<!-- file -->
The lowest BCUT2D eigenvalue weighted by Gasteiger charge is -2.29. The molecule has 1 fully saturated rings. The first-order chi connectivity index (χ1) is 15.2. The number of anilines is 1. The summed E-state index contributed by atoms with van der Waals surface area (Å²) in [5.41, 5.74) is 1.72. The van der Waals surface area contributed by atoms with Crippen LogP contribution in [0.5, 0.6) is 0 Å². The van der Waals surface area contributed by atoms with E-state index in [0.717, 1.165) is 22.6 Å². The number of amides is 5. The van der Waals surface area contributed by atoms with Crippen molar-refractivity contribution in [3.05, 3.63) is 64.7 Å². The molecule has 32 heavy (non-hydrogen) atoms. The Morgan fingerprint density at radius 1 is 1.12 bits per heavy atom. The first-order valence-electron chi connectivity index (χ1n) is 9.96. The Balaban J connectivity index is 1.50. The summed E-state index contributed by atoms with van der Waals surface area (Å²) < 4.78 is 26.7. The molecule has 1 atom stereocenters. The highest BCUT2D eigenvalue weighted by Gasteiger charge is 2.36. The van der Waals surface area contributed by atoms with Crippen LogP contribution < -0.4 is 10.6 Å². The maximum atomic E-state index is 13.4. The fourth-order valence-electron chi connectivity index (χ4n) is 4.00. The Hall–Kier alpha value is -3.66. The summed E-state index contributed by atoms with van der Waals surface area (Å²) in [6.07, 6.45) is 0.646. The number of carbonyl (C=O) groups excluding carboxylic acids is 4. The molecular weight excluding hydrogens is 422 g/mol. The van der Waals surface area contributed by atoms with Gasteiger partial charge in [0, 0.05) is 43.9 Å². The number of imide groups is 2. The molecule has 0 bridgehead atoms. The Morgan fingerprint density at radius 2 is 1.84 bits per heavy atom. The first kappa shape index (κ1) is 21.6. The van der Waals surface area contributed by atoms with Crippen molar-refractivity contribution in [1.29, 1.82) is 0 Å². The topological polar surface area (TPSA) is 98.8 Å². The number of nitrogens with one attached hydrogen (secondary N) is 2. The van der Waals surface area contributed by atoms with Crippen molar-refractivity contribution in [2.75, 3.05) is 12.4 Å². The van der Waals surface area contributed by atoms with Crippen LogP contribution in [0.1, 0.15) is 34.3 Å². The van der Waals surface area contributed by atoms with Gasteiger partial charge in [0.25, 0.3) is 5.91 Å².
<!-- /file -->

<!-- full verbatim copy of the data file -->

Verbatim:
The lowest BCUT2D eigenvalue weighted by Gasteiger charge is -2.29. The molecule has 1 fully saturated rings. The first-order chi connectivity index (χ1) is 15.2. The number of anilines is 1. The summed E-state index contributed by atoms with van der Waals surface area (Å²) in [5.41, 5.74) is 1.72. The van der Waals surface area contributed by atoms with Crippen LogP contribution in [0.5, 0.6) is 0 Å². The van der Waals surface area contributed by atoms with E-state index in [0.717, 1.165) is 22.6 Å². The number of amides is 5. The van der Waals surface area contributed by atoms with Crippen molar-refractivity contribution in [3.05, 3.63) is 64.7 Å². The molecule has 32 heavy (non-hydrogen) atoms. The Morgan fingerprint density at radius 1 is 1.12 bits per heavy atom. The first-order valence-electron chi connectivity index (χ1n) is 9.96. The Balaban J connectivity index is 1.50. The summed E-state index contributed by atoms with van der Waals surface area (Å²) < 4.78 is 26.7. The molecule has 1 atom stereocenters. The highest BCUT2D eigenvalue weighted by Gasteiger charge is 2.36. The van der Waals surface area contributed by atoms with Crippen LogP contribution < -0.4 is 10.6 Å². The maximum atomic E-state index is 13.4. The fourth-order valence-electron chi connectivity index (χ4n) is 4.00. The Hall–Kier alpha value is -3.66. The summed E-state index contributed by atoms with van der Waals surface area (Å²) in [6.07, 6.45) is 0.646. The number of carbonyl (C=O) groups excluding carboxylic acids is 4. The molecular weight excluding hydrogens is 422 g/mol. The van der Waals surface area contributed by atoms with Gasteiger partial charge in [0, 0.05) is 43.9 Å². The number of imide groups is 2. The molecule has 0 bridgehead atoms. The Morgan fingerprint density at radius 2 is 1.84 bits per heavy atom. The first kappa shape index (κ1) is 21.6. The van der Waals surface area contributed by atoms with Crippen molar-refractivity contribution in [1.29, 1.82) is 0 Å². The topological polar surface area (TPSA) is 98.8 Å². The number of nitrogens with one attached hydrogen (secondary N) is 2. The van der Waals surface area contributed by atoms with Crippen molar-refractivity contribution in [2.75, 3.05) is 12.4 Å². The van der Waals surface area contributed by atoms with Crippen LogP contribution in [0.1, 0.15) is 34.3 Å². The van der Waals surface area contributed by atoms with Gasteiger partial charge in [0.25, 0.3) is 5.91 Å².